Let's zip around the NBA before All-Star Weekend:
10 things I like and don't like
1. The Hornets
Everything folks worried about after Charlotte turned down Boston's Godfather offer for the Frank Kaminsky pick has come to bear. The Hornets are 7-19 since just before Christmas, and they have one of the bleakest long-term outlooks in the league. That hurts to say.
The moment they traded Noah Vonleh for Nic Batum, the Hornets trapped themselves in a dilemma: Either let Batum walk, or pay him close to the max just as the cap would skyrocket -- lifting max deals with it. You could justify the deal. Batum is a very good player in his prime, and Charlotte is not a destination that could bank on luring anyone better.
But it's clear Batum is miscast as a second option next to the dogged and always-improving Kemba Walker. Batum is shooting a career-worst 44 percent on 2s, and an ugly 35 percent out of the pick-and-roll -- with a ghastly turnover rate on the play. Batum has coughed up the ball on 26.5 percent of his pick-and-rolls that have ended Charlotte possessions; among 150 guys who have run at least 50 of those suckers, only five have worse turnover rates, per Synergy.
You cannot give him the ball and expect him to get a bucket, and holy hell, do the Hornets need a bucket-getter.
Only about 12 percent of Batum's shots have come in the restricted area, the lowest mark of his career, per Basketball-Reference. He averages just 2.3 drives per game. Only 26 of the 86 guys logging at least 30 minutes per game record fewer drives -- and all but six of those 26 are big men.
Batum is a gifted all-around player -- a triple-double threat. But the Hornets need more. On too many nights, Walker is their only source of oxygen -- the only guy who can break his man down, get into the lane, and create something. Defenses happily switch across every other position, confident Batum, Kaminsky, Marvin Williams, and Michael Kidd-Gilchrist won't do any damage against smaller players.
Everyone around Walker has plateaued or declined. Williams' 3-point shooting is down after a career year. The MKG leap hasn't happened; smart teams hide plodding power forwards on him, stick quicker wings on Williams, and switch all of Charlotte's buzzing Williams-centric screening action.
Charlotte compensated early in the season with a heap of free throws, but that well has dried up a bit.
In the bigger picture, every move Charlotte has made over the past three years has screamed: PLEASE BASKETBALL GODS, LET US WIN 45 GAMES! That's meant turning down four picks, including one of Boston's Brooklyn picks, to draft Kaminsky; going all-in on Batum; flipping last year's No. 22 pick for Marco Belinelli; and most recently, swapping two backup centers on short-term deals for one -- Miles Plumlee -- carrying a long-term eight-figure salary.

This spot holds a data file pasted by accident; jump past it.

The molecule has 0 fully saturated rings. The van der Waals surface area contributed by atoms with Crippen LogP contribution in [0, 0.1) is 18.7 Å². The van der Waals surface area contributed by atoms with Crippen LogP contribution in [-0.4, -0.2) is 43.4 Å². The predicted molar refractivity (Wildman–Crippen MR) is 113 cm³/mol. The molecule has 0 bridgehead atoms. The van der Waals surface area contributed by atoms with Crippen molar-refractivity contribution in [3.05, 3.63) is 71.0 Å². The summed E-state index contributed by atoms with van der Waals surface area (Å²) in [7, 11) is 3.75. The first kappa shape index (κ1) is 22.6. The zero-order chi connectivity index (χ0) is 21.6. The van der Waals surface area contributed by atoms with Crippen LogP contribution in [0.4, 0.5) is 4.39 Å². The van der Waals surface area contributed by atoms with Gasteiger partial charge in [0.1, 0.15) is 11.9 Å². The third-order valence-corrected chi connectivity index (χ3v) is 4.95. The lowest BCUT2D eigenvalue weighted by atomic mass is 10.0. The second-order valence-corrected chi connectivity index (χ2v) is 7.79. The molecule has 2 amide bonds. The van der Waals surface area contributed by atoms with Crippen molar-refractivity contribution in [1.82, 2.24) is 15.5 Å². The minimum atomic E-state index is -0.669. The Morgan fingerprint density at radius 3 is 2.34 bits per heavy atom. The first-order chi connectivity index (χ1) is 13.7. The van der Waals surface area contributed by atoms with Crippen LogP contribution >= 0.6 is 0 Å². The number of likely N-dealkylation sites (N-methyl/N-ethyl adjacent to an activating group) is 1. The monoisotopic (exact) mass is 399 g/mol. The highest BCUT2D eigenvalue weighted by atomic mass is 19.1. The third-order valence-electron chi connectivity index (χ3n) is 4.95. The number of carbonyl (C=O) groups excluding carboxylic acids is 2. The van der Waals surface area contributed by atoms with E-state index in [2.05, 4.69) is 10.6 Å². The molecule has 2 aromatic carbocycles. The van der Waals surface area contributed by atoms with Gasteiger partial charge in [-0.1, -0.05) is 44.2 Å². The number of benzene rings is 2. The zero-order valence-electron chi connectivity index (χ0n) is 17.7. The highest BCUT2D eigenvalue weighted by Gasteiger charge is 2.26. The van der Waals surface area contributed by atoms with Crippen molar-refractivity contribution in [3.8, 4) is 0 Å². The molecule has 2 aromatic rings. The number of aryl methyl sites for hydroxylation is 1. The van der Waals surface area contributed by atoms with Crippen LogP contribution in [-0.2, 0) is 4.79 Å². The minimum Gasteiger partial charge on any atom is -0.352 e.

Charlotte could be capped out through 2019. That's hard to do. We all know the defense for the Belinelli swap: picks in the 20s typically return very little, and Belinelli is a proven rotation player. But he's a proven backup who's not moving the needle for a so-so team. He's not Thaddeus Young -- a proven starter for whom Indiana swapped the No. 20 pick in the same draft.
And for a team with so few long-term building blocks, a 25 percent chance at someone who might matter in five years -- and serve the first four of them on a cheapo rookie contract -- is more valuable than a veteran with a 100 percent chance of being a serviceable reserve today.
Plumlee is a nice backup center. So is Kaminsky.
Things will get better. The Hornets really miss Cody Zeller. He's their Patrick Patterson -- a middling stats jack-of-many-trades who makes life easier for everyone around him with vicious screens and relentless rim-running. But a 24-32 team counting on Cody Zeller as a savior is in a dark, dark place.
Kaminsky will be a different player when his 3-point shot comes around. Steve Clifford is a great coach. Rich Cho and Chad Buchanan, the top dogs in the front office, are smart dudes who will nail a draft pick in the middle of the first round at some point in the next few years.
In the meantime, Charlotte should resist the temptation to trade another future pick for a 30-something quick fix like Lou Williams. Search out smaller moves, try to rally for the No. 8 spot, and take a swing in the lottery if you don't pull it off.
2. Foul play in Phoenix
For what feels like at least the fifth straight season, you should allot an extra 30 minutes when watching any Phoenix game. The players and coaches change, but these dudes cannot stop hacking the bejesus out of the other team.
Only the Grizzlies allow more free throws per opponent shot attempt. Phoenix has finished 29th, 23rd, and 24th in that category in the three prior seasons, per NBA.com. When he was the coach there, Jeff Hornacek chalked the hackery up to that classic youthful combination of aggression and inexperience. His young guys liked to reach and bump, and when they found themselves out of position amid a flurry of rotations, they bailed out by whacking people. Others in the organization offered the usual rumblings about referees not respecting young players.
The roster is still young, so much of this applies under Earl Watson. Phoenix ranks 27th-worst in points allowed per possession, and when the kids are on the floor, mistakes happen -- miscommunications, botched rotations, and all the usual young guy mishaps. The breakdowns leave Phoenix with two choices: Let someone jaunt to the rim, or lunge at him in hopes of somehow getting in the way without fouling.
P.J. Tucker is one of those chest-to-chest guys who dares the officials to call a foul on almost every possession. Sometimes, they ding him.
There are reasonable explanations for the Suns' annual foul play. There is nothing in the water in Phoenix. But it would be nice for the Suns to focus even harder on foul avoidance, so they don't start every game in a hole.
3. DeMar DeRozan, master of the re-screen
When guys duck under screens against you, it can be hard to drive into the paint. That's the whole point of the strategy: The defense forms a wall, pins you on the other side, and dares you to heave midrange jumpers.
DeRozan is good at those, but he's still hit only 39 percent of his long 2-pointers. An offense subsisting on that will wither. DeRozan knows he has to hunt better stuff in the lane, and he has all sorts of tricks to wriggle there. If the defense builds a wall, he'll either sneak around it, or force them to break it apart it and move it a few feet. In that moment, he springs forward.
His best tactic: the re-screen.
It's easy to slip under one pick when you see it coming, and brace yourself. Try pulling that trick again when the screener advances forward a few feet, flips around, and sets that sucker again.
The key for DeRozan is how smoothly he flows from one screen to the next. He barely pauses. The criss-cross is almost one continuous motion, and the defense has minimal time to prep for the second wave.